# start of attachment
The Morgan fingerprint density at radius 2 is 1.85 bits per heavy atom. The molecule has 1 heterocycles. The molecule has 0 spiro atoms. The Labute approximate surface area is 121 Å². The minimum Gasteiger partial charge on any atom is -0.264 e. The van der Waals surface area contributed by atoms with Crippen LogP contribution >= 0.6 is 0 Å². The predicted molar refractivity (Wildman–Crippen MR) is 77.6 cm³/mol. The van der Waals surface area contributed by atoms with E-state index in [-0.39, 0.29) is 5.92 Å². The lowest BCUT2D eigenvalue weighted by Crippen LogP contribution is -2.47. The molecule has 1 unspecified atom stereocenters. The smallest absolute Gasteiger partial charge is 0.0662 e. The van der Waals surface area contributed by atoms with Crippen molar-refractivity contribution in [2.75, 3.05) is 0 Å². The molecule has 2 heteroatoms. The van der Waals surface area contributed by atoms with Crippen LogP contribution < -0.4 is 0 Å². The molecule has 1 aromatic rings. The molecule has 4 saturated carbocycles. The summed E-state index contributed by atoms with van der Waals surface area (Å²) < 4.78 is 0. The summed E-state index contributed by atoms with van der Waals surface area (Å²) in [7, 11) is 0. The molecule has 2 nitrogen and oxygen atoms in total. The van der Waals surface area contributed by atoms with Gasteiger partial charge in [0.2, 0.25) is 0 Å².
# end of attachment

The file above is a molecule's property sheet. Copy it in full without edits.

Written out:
The Morgan fingerprint density at radius 2 is 1.85 bits per heavy atom. The molecule has 1 heterocycles. The molecule has 0 spiro atoms. The Labute approximate surface area is 121 Å². The minimum Gasteiger partial charge on any atom is -0.264 e. The van der Waals surface area contributed by atoms with Crippen LogP contribution >= 0.6 is 0 Å². The predicted molar refractivity (Wildman–Crippen MR) is 77.6 cm³/mol. The van der Waals surface area contributed by atoms with E-state index in [-0.39, 0.29) is 5.92 Å². The lowest BCUT2D eigenvalue weighted by Crippen LogP contribution is -2.47. The molecule has 1 unspecified atom stereocenters. The smallest absolute Gasteiger partial charge is 0.0662 e. The van der Waals surface area contributed by atoms with Crippen molar-refractivity contribution in [2.75, 3.05) is 0 Å². The molecule has 2 heteroatoms. The van der Waals surface area contributed by atoms with Crippen LogP contribution < -0.4 is 0 Å². The molecule has 1 aromatic rings. The molecule has 4 saturated carbocycles. The summed E-state index contributed by atoms with van der Waals surface area (Å²) < 4.78 is 0. The summed E-state index contributed by atoms with van der Waals surface area (Å²) in [7, 11) is 0. The molecule has 2 nitrogen and oxygen atoms in total. The van der Waals surface area contributed by atoms with Gasteiger partial charge in [0.2, 0.25) is 0 Å².